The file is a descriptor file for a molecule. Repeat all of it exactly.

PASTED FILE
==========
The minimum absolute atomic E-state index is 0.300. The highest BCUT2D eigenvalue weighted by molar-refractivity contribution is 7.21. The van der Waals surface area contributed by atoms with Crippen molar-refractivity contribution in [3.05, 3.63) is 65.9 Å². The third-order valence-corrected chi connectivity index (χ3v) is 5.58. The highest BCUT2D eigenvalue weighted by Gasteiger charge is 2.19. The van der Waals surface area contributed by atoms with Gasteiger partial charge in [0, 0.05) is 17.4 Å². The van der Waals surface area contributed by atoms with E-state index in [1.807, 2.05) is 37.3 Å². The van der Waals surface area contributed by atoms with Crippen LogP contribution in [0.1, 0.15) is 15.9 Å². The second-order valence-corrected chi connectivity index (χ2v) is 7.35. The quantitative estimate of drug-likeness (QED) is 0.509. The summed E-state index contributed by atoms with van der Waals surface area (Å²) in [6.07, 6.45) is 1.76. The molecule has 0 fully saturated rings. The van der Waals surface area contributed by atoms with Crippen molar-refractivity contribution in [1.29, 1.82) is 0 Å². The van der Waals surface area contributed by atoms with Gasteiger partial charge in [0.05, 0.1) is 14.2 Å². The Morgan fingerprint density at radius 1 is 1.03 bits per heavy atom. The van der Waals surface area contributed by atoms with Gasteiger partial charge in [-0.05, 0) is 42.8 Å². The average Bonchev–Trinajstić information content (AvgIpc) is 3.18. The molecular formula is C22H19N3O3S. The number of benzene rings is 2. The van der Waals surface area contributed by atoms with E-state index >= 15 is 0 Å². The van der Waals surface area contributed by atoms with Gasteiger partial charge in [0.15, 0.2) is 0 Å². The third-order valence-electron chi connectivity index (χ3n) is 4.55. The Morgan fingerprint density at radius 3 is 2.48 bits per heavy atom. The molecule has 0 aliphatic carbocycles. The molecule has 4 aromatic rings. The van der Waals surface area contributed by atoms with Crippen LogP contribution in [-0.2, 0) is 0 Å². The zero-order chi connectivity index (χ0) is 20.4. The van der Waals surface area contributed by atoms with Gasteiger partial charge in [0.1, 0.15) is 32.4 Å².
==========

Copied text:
The minimum absolute atomic E-state index is 0.300. The highest BCUT2D eigenvalue weighted by molar-refractivity contribution is 7.21. The van der Waals surface area contributed by atoms with Crippen molar-refractivity contribution in [3.05, 3.63) is 65.9 Å². The third-order valence-corrected chi connectivity index (χ3v) is 5.58. The highest BCUT2D eigenvalue weighted by Gasteiger charge is 2.19. The van der Waals surface area contributed by atoms with Gasteiger partial charge in [0, 0.05) is 17.4 Å². The van der Waals surface area contributed by atoms with E-state index in [1.807, 2.05) is 37.3 Å². The van der Waals surface area contributed by atoms with Crippen LogP contribution in [0.1, 0.15) is 15.9 Å². The second-order valence-corrected chi connectivity index (χ2v) is 7.35. The quantitative estimate of drug-likeness (QED) is 0.509. The summed E-state index contributed by atoms with van der Waals surface area (Å²) in [6.07, 6.45) is 1.76. The molecule has 0 fully saturated rings. The van der Waals surface area contributed by atoms with Crippen molar-refractivity contribution in [1.29, 1.82) is 0 Å². The van der Waals surface area contributed by atoms with Gasteiger partial charge in [0.05, 0.1) is 14.2 Å². The Morgan fingerprint density at radius 1 is 1.03 bits per heavy atom. The van der Waals surface area contributed by atoms with Gasteiger partial charge in [-0.05, 0) is 42.8 Å². The average Bonchev–Trinajstić information content (AvgIpc) is 3.18. The molecular formula is C22H19N3O3S. The number of benzene rings is 2. The van der Waals surface area contributed by atoms with E-state index >= 15 is 0 Å². The van der Waals surface area contributed by atoms with Gasteiger partial charge in [0.15, 0.2) is 0 Å². The third-order valence-electron chi connectivity index (χ3n) is 4.55. The Morgan fingerprint density at radius 3 is 2.48 bits per heavy atom. The molecule has 0 aliphatic carbocycles. The molecule has 4 aromatic rings. The van der Waals surface area contributed by atoms with Crippen LogP contribution in [-0.2, 0) is 0 Å². The zero-order chi connectivity index (χ0) is 20.4. The van der Waals surface area contributed by atoms with Gasteiger partial charge in [0.1, 0.15) is 32.4 Å².